Last November, Aspen, Colorado kicked off a pilot program which allowed delivery drivers to reserve curb space with their phones, enabling the city to gather drop-off data.
Creative endeavors
Another funny conflation: creativity in SMSCs is often paired with artists, not technologists. Like Led Zeppelin composing hits in Bron-Yr-Aur, Wales, or Hunter S. Thompson's home is Aspen, Owl Farm. Blues, of course, originated in the Deep South.

One favorite, sort of ironic example is Radiohead's work on OK Computer at St Catherine's Court. The 1997 album has become the quintessential record on society's overreliance on technology and its alienating effects: "Guitarist Jonny Greenwood said 'the only concept that we had for this album was that we wanted to record it away from the city and that we wanted to record it ourselves.'"

With so much artist lore, it's easy to assign the writer-in-log-cabin trope to SMSCs. But there is tons of creativity in areas of technology and policy as well.
Small city, big impact
SMSCs face big, urgent challenges, from transportation to healthcare to digital inclusion. But they're able to do more with less. They have the advantage of relationships over bureaucracy, as Centre for Public Impact program manager John Burgoyne points out in his great Medium piece: "Due to the tight knit nature of the communities in small cities, key actors have forged strong relationships across sectors that allow them to navigate complexity efficiently and effectively."

Burgoyne says that just because large cities are likely to have dedicated innovation offices, doesn't mean that they'll have a coherent strategy: usually, their approach to innovation is diffused across departments with disparate ideas.

Smaller cities, in contrast, can build cultures of innovation across department much quicker. "Long before positions like the Director of Innovation existed, leaders in small city's local governments were coordinating efforts across departments," writes Burgoyne.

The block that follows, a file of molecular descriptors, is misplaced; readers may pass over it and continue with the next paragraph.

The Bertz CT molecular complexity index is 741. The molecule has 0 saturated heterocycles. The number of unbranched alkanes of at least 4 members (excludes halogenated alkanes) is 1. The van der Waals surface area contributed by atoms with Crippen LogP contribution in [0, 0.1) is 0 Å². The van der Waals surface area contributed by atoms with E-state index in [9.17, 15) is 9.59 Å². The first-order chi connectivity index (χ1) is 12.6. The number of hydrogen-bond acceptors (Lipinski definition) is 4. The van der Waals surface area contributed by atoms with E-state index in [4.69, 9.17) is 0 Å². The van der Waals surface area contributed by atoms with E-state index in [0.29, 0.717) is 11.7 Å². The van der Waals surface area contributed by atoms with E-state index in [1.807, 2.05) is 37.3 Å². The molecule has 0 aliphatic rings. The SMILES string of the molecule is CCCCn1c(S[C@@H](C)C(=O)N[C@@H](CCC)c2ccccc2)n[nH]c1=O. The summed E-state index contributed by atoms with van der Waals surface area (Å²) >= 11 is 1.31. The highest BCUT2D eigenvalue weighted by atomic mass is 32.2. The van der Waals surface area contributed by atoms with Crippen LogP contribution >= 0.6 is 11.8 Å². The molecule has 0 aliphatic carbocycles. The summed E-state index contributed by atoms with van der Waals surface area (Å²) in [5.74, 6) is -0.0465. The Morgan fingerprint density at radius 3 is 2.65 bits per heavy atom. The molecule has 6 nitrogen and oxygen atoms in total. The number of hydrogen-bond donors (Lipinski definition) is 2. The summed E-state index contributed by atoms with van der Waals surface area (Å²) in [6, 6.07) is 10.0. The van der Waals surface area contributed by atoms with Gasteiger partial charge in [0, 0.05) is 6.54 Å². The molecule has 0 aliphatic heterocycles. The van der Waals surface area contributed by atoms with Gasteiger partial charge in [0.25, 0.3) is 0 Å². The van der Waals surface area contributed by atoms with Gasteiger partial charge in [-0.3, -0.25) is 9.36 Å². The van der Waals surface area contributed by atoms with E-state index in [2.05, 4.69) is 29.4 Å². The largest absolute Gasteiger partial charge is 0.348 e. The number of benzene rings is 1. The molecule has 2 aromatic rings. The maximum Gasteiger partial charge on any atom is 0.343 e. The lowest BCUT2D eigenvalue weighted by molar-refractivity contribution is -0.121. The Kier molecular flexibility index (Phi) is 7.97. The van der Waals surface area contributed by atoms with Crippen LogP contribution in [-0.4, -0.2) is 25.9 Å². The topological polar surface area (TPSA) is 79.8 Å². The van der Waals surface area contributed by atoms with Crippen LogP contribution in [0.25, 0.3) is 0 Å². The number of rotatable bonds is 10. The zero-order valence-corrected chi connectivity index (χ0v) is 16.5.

The nomad's hub
Louisville, Kentucky, launched a program last year that offers free online classes in software engineering and data analysis for those that lost their jobs during the pandemic. Tulsa, Oklahoma, meanwhile, has been giving $10k to remote workers moving there since 2018.

With hybrid and remote models being the preferred method of work even as restrictions in the US are lifted, SMSCs are becoming affordable, less stressful alternatives for workers who had previously moved to urban centers for job access.

Burlington, while being the most populous city in Vermont, still only has a population of around 42k. Yet remote workers from Apple, Google, Twitter, and IBM have been migrating there for years, according to a November 2020 NPR piece. "What COVID has allowed is this whole awakening to remote work," said David Bradbury, president at the Vermont Center for Emerging Technologies.

This Week in Business History

July 1st, 1979: The Sony Walkman launches and makes music portable

Long before the iPod revolutionized the portability of music, the Sony WALKMAN was launched in 1979 as a compact cassette player that allowed users to carry their cassette tapes around, changing the way we consume album-based music. The impact of the WALKMAN on our culture was manifold - it created a new form of shutting off from the world around you, even as you walked around. From a global perspective, it was the first real push of Japanese prowess around technological and gadget innovation that boomed through the 1980s. This New Yorker piece is a great look back at the various impacts of the WALKMAN